affliction. It's really hard to reason with somebody who's in the
midst of an addiction that they should seek treatment. They will never
- - there's a lot of people who have an alcohol addiction, who will fall
off the wagon 10 or 15 times before it finally sticks.

"To simply say, 'Put people in treatment,' is something that will be
extremely difficult to do."

Hill says he first thought seriously about harm reduction in the early
2000s, when a police superintendent called him for guidance on the
city's plans to distribute kits for crack smokers that included clean

Who deals with street addicts when they're making a scene somewhere,
Hill asked himself. Who attends when someone is passed out on a sidewalk?

"It's the police that will get the first call. It's the paramedics, in
some cases the fire department," Hill says. They're the people who get
stuck with needles, who get blood and spit and vomit on them. "Harm
reduction, in essence, protects these officers. How can I say no to
that, when society has turned a blind eye to marijuana, when it's
going to be legalized probably within a year? How can we say, when it
comes to hard drugs, that we're putting aside the health issues and
dig our heels in on the legal issue?"

Chronic drug abusers live on the margins but nobody starts that way.
Jurisdictions across the United States are struggling with opiate
crises, with addictions that begin with prescription painkillers like
oxycodone and progress to street drugs like heroin when the
prescriptions run out.Canada is second only to the U.S. in prescribing
such drugs.

"There's addicted people in all parts of the city. Couldn't agree
more. But these people are functional addicts. They go to work.
They're not spreading disease from the street level. At least not at
this point - if they keep going down the road to the dump, they'll get
there," Hill says.

Besides that, an injection site gives addicts regular contact with
people who can arrange treatment.

"At least they have access to that information. Right now, they don't.
They're in an alley, there's nobody talking to them," Hill says. An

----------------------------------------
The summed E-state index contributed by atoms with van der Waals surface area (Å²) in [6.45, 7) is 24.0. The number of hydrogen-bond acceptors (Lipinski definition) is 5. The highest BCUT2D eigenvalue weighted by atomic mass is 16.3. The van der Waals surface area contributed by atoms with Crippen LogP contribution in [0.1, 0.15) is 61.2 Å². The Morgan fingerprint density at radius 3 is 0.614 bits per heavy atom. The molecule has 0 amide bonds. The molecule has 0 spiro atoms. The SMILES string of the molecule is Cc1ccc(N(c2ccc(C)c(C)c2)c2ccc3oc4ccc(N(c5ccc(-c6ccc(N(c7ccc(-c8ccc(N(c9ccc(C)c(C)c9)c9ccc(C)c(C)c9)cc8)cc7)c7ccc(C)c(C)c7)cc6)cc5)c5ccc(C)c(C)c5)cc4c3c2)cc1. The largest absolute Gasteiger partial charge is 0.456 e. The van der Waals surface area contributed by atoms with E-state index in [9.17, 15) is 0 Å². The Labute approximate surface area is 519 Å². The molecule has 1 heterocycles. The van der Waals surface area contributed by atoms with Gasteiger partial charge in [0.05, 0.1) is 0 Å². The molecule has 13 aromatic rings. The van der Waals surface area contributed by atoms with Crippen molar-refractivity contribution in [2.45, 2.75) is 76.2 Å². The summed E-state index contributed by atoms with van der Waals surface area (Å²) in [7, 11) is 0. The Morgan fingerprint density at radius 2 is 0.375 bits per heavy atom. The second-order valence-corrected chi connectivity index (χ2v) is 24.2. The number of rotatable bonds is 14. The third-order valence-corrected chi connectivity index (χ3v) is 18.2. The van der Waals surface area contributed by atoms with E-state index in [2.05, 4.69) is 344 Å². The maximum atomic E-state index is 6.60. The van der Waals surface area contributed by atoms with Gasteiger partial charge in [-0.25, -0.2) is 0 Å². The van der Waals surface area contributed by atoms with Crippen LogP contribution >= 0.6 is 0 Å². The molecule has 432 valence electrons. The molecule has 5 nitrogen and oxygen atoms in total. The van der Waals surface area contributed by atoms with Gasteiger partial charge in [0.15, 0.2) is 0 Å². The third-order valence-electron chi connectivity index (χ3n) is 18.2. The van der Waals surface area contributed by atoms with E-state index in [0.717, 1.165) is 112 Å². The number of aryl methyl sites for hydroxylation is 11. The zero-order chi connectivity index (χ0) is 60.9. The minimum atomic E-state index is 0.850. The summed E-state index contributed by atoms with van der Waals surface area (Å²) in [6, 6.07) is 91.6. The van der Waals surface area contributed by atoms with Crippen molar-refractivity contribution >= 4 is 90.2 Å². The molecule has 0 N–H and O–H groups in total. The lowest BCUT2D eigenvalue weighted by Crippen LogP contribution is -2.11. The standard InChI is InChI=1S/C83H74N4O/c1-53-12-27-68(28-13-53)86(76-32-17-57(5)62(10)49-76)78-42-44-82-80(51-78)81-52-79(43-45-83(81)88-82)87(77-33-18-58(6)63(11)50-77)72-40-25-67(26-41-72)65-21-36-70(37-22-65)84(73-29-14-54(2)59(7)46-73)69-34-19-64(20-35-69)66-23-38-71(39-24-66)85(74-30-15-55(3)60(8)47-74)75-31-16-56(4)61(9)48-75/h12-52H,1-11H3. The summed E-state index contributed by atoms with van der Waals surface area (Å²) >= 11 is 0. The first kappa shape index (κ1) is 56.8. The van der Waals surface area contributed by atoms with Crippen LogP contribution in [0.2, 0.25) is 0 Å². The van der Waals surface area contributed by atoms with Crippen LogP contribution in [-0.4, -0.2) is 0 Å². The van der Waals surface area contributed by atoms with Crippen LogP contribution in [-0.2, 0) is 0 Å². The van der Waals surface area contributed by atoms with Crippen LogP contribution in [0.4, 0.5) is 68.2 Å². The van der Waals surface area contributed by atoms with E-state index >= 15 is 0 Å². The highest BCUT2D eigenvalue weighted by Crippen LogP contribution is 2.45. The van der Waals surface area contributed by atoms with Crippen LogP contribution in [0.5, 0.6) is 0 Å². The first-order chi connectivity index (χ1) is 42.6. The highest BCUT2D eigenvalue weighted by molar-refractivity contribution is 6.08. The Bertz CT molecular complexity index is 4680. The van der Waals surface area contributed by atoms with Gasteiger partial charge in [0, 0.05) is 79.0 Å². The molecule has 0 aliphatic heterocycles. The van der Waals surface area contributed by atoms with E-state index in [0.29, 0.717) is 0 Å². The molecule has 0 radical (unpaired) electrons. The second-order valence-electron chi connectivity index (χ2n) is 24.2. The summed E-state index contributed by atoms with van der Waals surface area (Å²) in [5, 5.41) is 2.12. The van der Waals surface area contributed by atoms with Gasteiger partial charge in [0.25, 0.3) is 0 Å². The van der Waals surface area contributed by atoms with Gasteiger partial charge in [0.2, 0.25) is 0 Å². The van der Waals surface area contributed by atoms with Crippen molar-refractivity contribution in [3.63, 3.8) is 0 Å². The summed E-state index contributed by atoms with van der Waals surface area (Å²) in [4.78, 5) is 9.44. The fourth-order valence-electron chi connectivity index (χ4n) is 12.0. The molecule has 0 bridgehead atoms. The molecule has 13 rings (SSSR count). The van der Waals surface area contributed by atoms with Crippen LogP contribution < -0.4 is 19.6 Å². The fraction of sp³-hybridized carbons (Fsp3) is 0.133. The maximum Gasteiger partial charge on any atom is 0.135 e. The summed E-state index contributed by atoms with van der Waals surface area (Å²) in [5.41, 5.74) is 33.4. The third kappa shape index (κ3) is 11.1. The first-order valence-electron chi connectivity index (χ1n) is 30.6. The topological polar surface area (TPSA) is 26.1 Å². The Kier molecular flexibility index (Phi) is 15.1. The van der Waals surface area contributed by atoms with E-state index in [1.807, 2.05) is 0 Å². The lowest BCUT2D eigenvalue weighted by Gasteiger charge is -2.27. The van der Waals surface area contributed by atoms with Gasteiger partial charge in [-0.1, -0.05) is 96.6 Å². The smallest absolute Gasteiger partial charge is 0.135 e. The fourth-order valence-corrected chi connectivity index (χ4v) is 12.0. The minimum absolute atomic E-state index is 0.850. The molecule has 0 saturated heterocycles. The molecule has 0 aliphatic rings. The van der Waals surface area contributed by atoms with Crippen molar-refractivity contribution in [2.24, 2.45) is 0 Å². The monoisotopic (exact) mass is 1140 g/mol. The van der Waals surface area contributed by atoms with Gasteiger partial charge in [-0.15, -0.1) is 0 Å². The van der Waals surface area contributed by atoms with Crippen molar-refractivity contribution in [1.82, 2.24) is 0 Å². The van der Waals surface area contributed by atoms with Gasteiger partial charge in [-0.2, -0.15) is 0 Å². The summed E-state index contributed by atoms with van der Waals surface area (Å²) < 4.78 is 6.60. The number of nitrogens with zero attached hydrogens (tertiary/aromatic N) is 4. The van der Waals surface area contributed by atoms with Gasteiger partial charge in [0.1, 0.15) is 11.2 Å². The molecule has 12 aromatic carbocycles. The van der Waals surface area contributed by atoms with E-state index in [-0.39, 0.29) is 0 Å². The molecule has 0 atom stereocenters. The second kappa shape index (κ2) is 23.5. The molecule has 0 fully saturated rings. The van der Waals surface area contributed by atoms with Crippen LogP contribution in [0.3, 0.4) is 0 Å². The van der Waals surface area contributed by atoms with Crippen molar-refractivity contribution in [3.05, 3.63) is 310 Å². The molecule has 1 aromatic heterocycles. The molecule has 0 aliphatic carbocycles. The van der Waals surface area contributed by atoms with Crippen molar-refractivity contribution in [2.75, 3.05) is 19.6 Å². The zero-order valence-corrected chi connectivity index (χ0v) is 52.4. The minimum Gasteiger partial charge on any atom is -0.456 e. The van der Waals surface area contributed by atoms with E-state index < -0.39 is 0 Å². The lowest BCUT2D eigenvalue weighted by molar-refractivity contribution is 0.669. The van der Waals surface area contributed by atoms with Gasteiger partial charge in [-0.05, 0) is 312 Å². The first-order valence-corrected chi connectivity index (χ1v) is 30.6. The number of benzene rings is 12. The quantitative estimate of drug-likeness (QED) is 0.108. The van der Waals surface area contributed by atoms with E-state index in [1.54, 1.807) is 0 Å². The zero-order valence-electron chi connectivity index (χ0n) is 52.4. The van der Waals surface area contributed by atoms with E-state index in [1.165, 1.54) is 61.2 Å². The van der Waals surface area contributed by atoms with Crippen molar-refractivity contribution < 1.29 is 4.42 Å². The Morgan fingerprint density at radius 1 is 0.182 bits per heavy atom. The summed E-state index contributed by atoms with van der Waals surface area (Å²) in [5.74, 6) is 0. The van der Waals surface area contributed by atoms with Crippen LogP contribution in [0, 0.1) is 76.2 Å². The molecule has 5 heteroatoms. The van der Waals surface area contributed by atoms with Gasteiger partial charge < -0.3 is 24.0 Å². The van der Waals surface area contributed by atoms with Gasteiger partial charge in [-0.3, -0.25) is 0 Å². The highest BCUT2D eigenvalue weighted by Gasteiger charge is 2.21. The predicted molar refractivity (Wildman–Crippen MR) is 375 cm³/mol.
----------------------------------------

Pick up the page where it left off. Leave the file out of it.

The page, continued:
injection site won't encourage drug use, he argues, it'll corral drug
use in an isolated and supervised place.

I asked each of them to explain why he thinks the other has a
different view.

"There's a couple of things that stick in the officer's craw that they
can't seem to work around," Hill says. "There's an illegal activity
going on. Illicit drugs are being bought and used in the presence of a
doctor, in a legal clinic. They have a hard time getting around that -
should we even be doing that as a society, and as the police?"

A police officer is accustomed to clear rules and safe-injection sites
are grey zones. They're extensions of needle exchanges, which we've
gotten used to but which still make many officers uneasy.

"When the needle exchanges started happening, and it was gaining
traction, officers were told, 'Don't hang around the needle van
because then the users won't come to them.' Police officers don't like
to be told they can't conduct their mission - be wherever they want to
be in the community," Hill says.

White suggests Hill isn't thinking like a policeman. A doctor sits
across from a drug addict and wants to help, wants to deal with the
case right in front of him or her. White gets that, but:

"Our job is not to represent the one, our job is to represent the
many," White says. "I think he probably focuses on the oneĀ… My job is
not the same as a medical doctor. My job, when I was the chief and I
would argue my job now (as a senator), is to represent the residents
and what they want, and I don't think this makes residents safer."